1) His or her own popularity, (individuals who contacted him or her)
2) Ratings the physical attractiveness (according to their profile’s photos) of each user who contacted him or her. These assessments were provided by 5 raters. Then each user is sorted within a attractiveness group according to his/her rating obtained.
We can see high asymmetry in female messages distribution, observable male variance and skewing mating success towards top ranked males (highly attractive profiles). We do not found support for the matching hypothesis in that higher-attractive female users are more likely than lower attractive users to contact high-desirability targets; whereas the opposite was true, medium-attractive and unattractive female users are more likely to contact high-attractive male users.
1) Most women do not seek among the male profiles to send unsolicited messages; they passively wait to be contacted.
2) The few unsolicited messages rate sent by female users don’t come from top-ranked females. (High attractiveness).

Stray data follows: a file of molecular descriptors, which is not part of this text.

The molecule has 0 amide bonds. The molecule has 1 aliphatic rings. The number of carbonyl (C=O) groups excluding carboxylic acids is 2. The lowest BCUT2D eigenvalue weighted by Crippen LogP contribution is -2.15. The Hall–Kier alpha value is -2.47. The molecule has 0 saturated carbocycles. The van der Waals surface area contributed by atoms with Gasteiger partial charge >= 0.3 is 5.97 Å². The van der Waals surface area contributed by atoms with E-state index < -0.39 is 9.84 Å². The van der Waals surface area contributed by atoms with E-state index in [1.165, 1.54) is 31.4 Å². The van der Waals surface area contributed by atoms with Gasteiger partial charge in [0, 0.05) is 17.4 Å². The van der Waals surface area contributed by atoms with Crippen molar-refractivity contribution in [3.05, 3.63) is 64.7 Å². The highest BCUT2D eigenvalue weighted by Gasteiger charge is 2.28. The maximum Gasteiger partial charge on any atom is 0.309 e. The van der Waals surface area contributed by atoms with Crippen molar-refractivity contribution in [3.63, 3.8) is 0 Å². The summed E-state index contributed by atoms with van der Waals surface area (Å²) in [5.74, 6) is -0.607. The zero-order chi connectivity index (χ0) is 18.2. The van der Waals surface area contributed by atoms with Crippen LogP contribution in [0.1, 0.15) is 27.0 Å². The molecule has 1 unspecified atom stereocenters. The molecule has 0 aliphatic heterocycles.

3) A subset of moderately attractive, medium attractive and unattractive female mainly contact high-attractive male users. A small amount of medium attractive females send some messages to moderately-attractive males. (disassortative choice behaviour).
4) Some unattractive female users contact moderately and medium attractive male daters (disassortative choice behaviour) We see that, the probability of sending a first-contact e-mail to a female profile is monotonically increasing in the attractiveness of the photo in that profile.